Creating an Open Concept Kitchen: 5 Ideas to Achieve Your Style (and Lifestyle!) Goals

Creating an Open Concept Kitchen: 5 Ideas to Achieve Your Style (and Lifestyle!) Goals

We all want our kitchens to look a certain way. But for most of us, it is even more important that they function a certain way. An open concept kitchen empowers you to slice, dice, chop, and stir while catching up on your family’s day or socializing with dinner guests. The right design also allows for an uncluttered and efficient layout, smooth traffic flow, and plenty of beautiful, airy space to enhance your home’s aesthetic.  

Now… How do you find the right design for you 

5 Ideas for an Inspiring Open Concept Kitchen  

Open concept floor plans are relatively new; traditionally, homes were designed with different rooms for different functions. In fact, the number of rooms once had was a status symbol. (Plus, the kitchen could get noisy, smokey, and less-than-guest-ready!). Open spaces became “trendy” in the mid-20th century and are still going strong. They eliminate barriers (e.g. walls, doors) between the kitchen and, say, the dining room and/or living room. 

To make it work for you: 

  1. Think About Your Space – And What You Want From It

Open concept kitchens often join the kitchen with the dining area, creating a less formal area that is comfortable and convenient. Many designs go a step further and combine the kitchen, dining, and living rooms for a space that is ideal for socializing and entertaining. What layout might work best for you and your space?  

Some popular layouts include: 

  • Single Wall. With this very simple layout, the kitchen essentials (sink, countertops, appliances) are all arranged along one wall. While great for small spaces, this can work in larger spaces with a central island where emphasis is more on entertaining, socializing, and gathering.  
  • L-Shaped. Here, kitchen elements are arranged along two walls (typically in a corner) and may also include an island. This creates a distinct prep/cooking area while still integrating other spaces seamlessly.  
  1. Incorporate an Island – or Two

A “side effect” of creating an open kitchen is that you remove walls and, thus, some countertop and cabinet space. An island accommodates for this, and gives you the surface area and storage you need. Islands can offer drawers, cabinets, built-in appliances (e.g. microwaves), sinks, outlets, USB hubs, and other features that allow for seamless functionality and organization. 

At the same time, islands are a natural focal point that create an organic space in which to gather. They are striking in their own right, serving to enhance your aesthetic, clearly define your space, and facilitate friendly traffic- and work-flow. 

Double your impact. By installing two islands, you can have a space dedicated to food preparation, cooking, mixing, etc., as well as a secondary area for your children, family, household members, and friends to socialize – and snack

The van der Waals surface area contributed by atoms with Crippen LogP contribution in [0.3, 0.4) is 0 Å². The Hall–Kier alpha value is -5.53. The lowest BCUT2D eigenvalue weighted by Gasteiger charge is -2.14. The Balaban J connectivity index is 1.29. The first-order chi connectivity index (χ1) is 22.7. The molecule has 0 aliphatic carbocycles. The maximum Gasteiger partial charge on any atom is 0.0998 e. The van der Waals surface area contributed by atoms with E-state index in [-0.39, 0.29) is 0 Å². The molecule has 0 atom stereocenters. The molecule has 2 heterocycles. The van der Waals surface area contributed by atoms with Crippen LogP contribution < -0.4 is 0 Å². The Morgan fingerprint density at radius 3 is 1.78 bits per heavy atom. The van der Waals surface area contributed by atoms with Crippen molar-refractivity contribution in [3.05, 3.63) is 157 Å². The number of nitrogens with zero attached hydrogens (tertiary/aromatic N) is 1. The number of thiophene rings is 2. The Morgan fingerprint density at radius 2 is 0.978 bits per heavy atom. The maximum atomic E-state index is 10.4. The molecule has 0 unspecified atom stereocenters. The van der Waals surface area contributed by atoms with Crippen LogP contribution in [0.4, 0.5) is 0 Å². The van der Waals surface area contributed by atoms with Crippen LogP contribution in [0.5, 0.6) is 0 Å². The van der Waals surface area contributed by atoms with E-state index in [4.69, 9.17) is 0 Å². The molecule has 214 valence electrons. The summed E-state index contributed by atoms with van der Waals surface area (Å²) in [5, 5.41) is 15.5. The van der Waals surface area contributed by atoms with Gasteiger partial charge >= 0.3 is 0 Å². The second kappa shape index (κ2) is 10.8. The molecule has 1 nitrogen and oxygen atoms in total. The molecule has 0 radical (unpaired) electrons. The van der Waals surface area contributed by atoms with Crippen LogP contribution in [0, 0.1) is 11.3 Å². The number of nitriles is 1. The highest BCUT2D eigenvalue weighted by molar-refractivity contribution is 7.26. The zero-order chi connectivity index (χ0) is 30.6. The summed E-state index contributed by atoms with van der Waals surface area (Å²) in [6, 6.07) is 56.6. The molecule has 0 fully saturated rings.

1. Put Cabinets and Shelving to Work 

Shelves and cabinetry play an essential role in storage and organization. They also help define functional areas and create a beautiful aesthetic. Make the most of this opportunity. For example, using closed cabinets and cupboards can help you establish a clear boundary between the kitchen and living spaces. By using complementary colors, textures, and styles, you can build a cohesive theme between rooms. 

Alternatively, you can opt for open shelving or a combination of open and closed cabinets in order to increase flow between “rooms” or distinct spaces and tie them together seamlessly.  

  1. Utilize Architectural Separations 

If you are remodeling and your goal is an open concept kitchen, look at the underlying architecture of your home. Are there features that can help you define your space? For example, there may be exposed ceiling beams, trim, or molding that create natural breaks between functional spaces. If you are designing your dream kitchen on a new build, you can strategically integrate these architectural features from the start and achieve the perfect balance and flow. 

However, you will want to maintain visual flow by sticking with a single type of flooring throughout connected spaces. You can define the dining area or living area by adding custom rugs for interest, texture, and warmth. 

  1. Hide the Mess with a Prep Kitchen

We need to talk about one of the potential disadvantages of an open kitchen. Everyone sees your “process.” If this is a concern, think about a prep kitchen or an extended pantry. This gives you the space you need to prepare food and drinks while keeping your main kitchen area clean, clear, and guest-ready at all times. 

Need More Inspiration? 

You’re in the right place. The ACo team takes the time to listen to your goals, your needs, and your wants in order to design the kitchen of your dreams. Whether you are interested in remodeling your existing space or building from the ground up, our experts are here to ensure you achieve the results you want – and love where you live. To start talking, get in touch with ACo. 


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